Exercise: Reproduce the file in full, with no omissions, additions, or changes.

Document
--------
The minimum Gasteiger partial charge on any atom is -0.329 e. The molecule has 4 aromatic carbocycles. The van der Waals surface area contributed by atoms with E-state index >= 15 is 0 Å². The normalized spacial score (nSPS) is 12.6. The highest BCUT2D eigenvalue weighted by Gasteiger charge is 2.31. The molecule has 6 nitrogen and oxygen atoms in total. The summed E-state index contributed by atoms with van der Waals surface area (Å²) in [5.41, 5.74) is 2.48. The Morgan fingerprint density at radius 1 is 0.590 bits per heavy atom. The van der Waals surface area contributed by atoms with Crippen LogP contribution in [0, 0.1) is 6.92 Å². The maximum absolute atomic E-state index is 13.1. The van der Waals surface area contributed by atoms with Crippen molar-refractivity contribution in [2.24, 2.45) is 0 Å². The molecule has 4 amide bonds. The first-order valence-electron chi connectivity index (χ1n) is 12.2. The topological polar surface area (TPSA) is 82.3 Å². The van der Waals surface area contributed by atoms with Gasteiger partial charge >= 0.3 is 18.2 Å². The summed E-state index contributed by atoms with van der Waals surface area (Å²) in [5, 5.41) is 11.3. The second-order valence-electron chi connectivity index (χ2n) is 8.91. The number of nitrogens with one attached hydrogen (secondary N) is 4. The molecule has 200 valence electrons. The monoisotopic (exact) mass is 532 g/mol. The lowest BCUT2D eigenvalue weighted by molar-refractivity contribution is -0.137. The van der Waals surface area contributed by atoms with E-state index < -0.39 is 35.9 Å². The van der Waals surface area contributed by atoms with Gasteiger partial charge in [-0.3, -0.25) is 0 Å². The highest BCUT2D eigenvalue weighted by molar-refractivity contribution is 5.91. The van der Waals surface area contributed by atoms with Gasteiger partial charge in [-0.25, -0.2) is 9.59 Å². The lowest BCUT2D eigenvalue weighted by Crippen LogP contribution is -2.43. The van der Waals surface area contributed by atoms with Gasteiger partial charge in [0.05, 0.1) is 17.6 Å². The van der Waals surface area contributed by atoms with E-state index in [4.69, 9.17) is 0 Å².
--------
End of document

The minimum Gasteiger partial charge on any atom is -0.329 e. The molecule has 4 aromatic carbocycles. The van der Waals surface area contributed by atoms with E-state index >= 15 is 0 Å². The normalized spacial score (nSPS) is 12.6. The highest BCUT2D eigenvalue weighted by Gasteiger charge is 2.31. The molecule has 6 nitrogen and oxygen atoms in total. The summed E-state index contributed by atoms with van der Waals surface area (Å²) in [5.41, 5.74) is 2.48. The Morgan fingerprint density at radius 1 is 0.590 bits per heavy atom. The van der Waals surface area contributed by atoms with Crippen LogP contribution in [0, 0.1) is 6.92 Å². The maximum absolute atomic E-state index is 13.1. The van der Waals surface area contributed by atoms with Crippen molar-refractivity contribution in [2.24, 2.45) is 0 Å². The molecule has 4 amide bonds. The first-order valence-electron chi connectivity index (χ1n) is 12.2. The topological polar surface area (TPSA) is 82.3 Å². The van der Waals surface area contributed by atoms with Gasteiger partial charge >= 0.3 is 18.2 Å². The summed E-state index contributed by atoms with van der Waals surface area (Å²) in [5, 5.41) is 11.3. The second-order valence-electron chi connectivity index (χ2n) is 8.91. The number of nitrogens with one attached hydrogen (secondary N) is 4. The molecule has 200 valence electrons. The monoisotopic (exact) mass is 532 g/mol. The lowest BCUT2D eigenvalue weighted by molar-refractivity contribution is -0.137. The van der Waals surface area contributed by atoms with E-state index < -0.39 is 35.9 Å². The van der Waals surface area contributed by atoms with Gasteiger partial charge in [-0.3, -0.25) is 0 Å². The highest BCUT2D eigenvalue weighted by molar-refractivity contribution is 5.91. The van der Waals surface area contributed by atoms with Gasteiger partial charge in [-0.25, -0.2) is 9.59 Å². The lowest BCUT2D eigenvalue weighted by Crippen LogP contribution is -2.43. The van der Waals surface area contributed by atoms with Gasteiger partial charge in [0.05, 0.1) is 17.6 Å². The van der Waals surface area contributed by atoms with E-state index in [4.69, 9.17) is 0 Å².